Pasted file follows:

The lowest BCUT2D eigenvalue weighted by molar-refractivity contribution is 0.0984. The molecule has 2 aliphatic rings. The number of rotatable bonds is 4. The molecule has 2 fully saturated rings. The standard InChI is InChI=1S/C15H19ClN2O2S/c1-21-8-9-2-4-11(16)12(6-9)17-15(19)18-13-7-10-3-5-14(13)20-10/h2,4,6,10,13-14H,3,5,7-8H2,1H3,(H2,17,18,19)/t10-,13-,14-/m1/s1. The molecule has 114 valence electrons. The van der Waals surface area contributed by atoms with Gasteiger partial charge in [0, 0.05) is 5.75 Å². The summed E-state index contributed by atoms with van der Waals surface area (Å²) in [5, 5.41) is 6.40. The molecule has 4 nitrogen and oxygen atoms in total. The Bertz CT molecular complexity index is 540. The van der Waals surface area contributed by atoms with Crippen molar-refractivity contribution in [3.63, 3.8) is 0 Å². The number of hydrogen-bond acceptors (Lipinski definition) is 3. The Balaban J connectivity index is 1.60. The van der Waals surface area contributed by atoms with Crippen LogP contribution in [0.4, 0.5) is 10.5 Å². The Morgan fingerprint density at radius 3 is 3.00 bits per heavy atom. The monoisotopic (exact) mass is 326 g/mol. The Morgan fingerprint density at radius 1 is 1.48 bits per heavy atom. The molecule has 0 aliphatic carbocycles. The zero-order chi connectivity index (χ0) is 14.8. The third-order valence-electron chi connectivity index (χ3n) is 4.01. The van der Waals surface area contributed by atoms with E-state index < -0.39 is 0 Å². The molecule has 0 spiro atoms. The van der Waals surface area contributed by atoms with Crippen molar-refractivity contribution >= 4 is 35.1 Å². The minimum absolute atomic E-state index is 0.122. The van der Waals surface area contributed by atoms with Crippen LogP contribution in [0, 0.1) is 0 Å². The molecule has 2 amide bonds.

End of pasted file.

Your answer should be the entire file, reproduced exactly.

The lowest BCUT2D eigenvalue weighted by molar-refractivity contribution is 0.0984. The molecule has 2 aliphatic rings. The number of rotatable bonds is 4. The molecule has 2 fully saturated rings. The standard InChI is InChI=1S/C15H19ClN2O2S/c1-21-8-9-2-4-11(16)12(6-9)17-15(19)18-13-7-10-3-5-14(13)20-10/h2,4,6,10,13-14H,3,5,7-8H2,1H3,(H2,17,18,19)/t10-,13-,14-/m1/s1. The molecule has 114 valence electrons. The van der Waals surface area contributed by atoms with Gasteiger partial charge in [0, 0.05) is 5.75 Å². The summed E-state index contributed by atoms with van der Waals surface area (Å²) in [5, 5.41) is 6.40. The molecule has 4 nitrogen and oxygen atoms in total. The Bertz CT molecular complexity index is 540. The van der Waals surface area contributed by atoms with Crippen molar-refractivity contribution in [3.63, 3.8) is 0 Å². The number of hydrogen-bond acceptors (Lipinski definition) is 3. The Balaban J connectivity index is 1.60. The van der Waals surface area contributed by atoms with Crippen LogP contribution in [0.4, 0.5) is 10.5 Å². The Morgan fingerprint density at radius 3 is 3.00 bits per heavy atom. The monoisotopic (exact) mass is 326 g/mol. The Morgan fingerprint density at radius 1 is 1.48 bits per heavy atom. The molecule has 0 aliphatic carbocycles. The zero-order chi connectivity index (χ0) is 14.8. The third-order valence-electron chi connectivity index (χ3n) is 4.01. The van der Waals surface area contributed by atoms with E-state index < -0.39 is 0 Å². The molecule has 0 spiro atoms. The van der Waals surface area contributed by atoms with Crippen molar-refractivity contribution >= 4 is 35.1 Å². The minimum absolute atomic E-state index is 0.122. The van der Waals surface area contributed by atoms with Crippen LogP contribution in [0, 0.1) is 0 Å². The molecule has 2 amide bonds.